Gov. Burgum optimistic about session's progress, looks to build library support
BISMARCK - Gov. Doug Burgum likens North Dakota's legislative session to a hockey game.
And he's anticipating the second period.
The first-term Republican governor is looking forward to revenue forecasts due in March and may sign his first bills of the 2019 session around the same time.
Lawmakers adjourned Wednesday for crossover, when passed bills change chambers. According to Legislative Council, the House passed 351 of 545 introduced bills, and the Senate passed 269 of 359 bills, among a number of resolutions passed or awaiting action.
"I think we feel very positive about a number of things that have come out as we head into the second period," Burgum said Wednesday.
On his agenda is his $150 million plan for a Theodore Roosevelt Presidential Library at Medora. Members of the Education and Environment Division of the House Appropriations Committee did not budget for Burgum's proposal, but both sides say the idea could come in on the Senate side.
Because of a rule change in how lawmakers budget appropriations, Burgum's executive budget recommendations must enter legislation through amendments to 2019-21 appropriations based off of 2017-19 budgets.
"I think the library is actually in pretty good shape," Burgum said. "I feel that way because the legislative strategy here is for those in the Legislature that support it understand that we're in the process of building even more national support, lining up national support, getting people to really understand that the presidential library isn't a library."
The governor sees the library as "economic diversification" and a "long-term investment" in a rural area with the tourism draws of Medora.
"I'm confident by the time we get to the end of the session that the key leaders that need to support this in the Legislature will support it," Burgum said.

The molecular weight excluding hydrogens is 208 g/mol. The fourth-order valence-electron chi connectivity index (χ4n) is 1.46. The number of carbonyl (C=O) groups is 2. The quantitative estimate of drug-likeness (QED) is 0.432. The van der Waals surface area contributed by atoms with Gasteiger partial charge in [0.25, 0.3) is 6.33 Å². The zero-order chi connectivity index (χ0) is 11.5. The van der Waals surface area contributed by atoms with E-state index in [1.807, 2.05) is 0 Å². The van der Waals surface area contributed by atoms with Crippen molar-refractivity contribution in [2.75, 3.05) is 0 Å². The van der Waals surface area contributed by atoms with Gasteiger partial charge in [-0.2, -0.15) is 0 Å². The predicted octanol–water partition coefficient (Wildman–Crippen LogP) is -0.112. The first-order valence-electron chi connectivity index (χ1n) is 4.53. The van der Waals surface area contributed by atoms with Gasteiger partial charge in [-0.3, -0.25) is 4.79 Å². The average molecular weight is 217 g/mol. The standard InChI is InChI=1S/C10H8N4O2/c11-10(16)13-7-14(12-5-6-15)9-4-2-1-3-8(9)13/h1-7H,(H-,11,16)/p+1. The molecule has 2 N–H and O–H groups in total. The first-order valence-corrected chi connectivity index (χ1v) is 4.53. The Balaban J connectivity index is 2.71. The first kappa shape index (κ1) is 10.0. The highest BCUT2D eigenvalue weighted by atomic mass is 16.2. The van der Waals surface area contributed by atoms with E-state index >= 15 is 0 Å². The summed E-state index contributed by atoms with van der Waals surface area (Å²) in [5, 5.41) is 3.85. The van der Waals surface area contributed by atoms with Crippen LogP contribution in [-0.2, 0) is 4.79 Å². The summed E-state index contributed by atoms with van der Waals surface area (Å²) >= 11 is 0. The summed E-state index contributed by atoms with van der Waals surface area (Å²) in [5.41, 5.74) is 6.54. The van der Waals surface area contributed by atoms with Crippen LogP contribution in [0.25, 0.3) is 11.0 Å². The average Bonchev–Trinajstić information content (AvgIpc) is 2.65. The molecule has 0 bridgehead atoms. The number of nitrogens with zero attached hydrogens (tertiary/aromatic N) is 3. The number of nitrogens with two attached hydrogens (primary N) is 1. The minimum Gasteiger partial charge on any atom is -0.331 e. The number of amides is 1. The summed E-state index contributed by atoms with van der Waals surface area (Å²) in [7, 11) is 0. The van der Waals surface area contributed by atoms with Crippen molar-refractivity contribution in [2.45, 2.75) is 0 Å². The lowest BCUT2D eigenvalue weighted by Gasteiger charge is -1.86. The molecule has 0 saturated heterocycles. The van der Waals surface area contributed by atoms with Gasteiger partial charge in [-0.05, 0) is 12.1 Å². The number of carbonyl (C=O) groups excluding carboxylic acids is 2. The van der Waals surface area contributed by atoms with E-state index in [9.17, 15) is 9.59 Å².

He's called the library the "flagship" of his nine proposed Legacy Fund projects utilizing $300 million in earnings off the fund, not available until July 2021.
Among the other proposals are a $55 million revolving loan fund for infrastructure — which is "still alive," according to Burgum — and a statewide tracking network for unmanned aerial systems, or essentially air traffic control for drones.
North Dakota could be "an entrepreneurial hotbed" for UAS operations, according to Burgum, noting Israeli-based Elbit Systems' 2015 project, which flew drones for high spectral imaging of cropland in a corridor between Finley and Hillsboro in eastern North Dakota.
"If we lead in the unmanned air traffic control system, it will help us lead in precision agriculture," the governor said. "Those two things are tied together."
Though a lot of movement remains to be seen on the governor's initiatives, House Majority Leader Chet Pollert, R-Carrington, said there's interest, pointing to drone technology as "huge."
House Minority Leader Josh Boschee, D-Fargo, said last week he sees interest from both chambers and parties and the governor's office "to really move some of these big rocks," such as raises for state employees, improving behavioral health services and advancing workforce development.
Pollert said some agency budgets could reach the governor's desk within three weeks. Burgum said he may receive bills as soon as early March.
Legislators convene Wednesday at the state Capitol in Bismarck from their recess, beginning their 34th of up to 80 legislative days.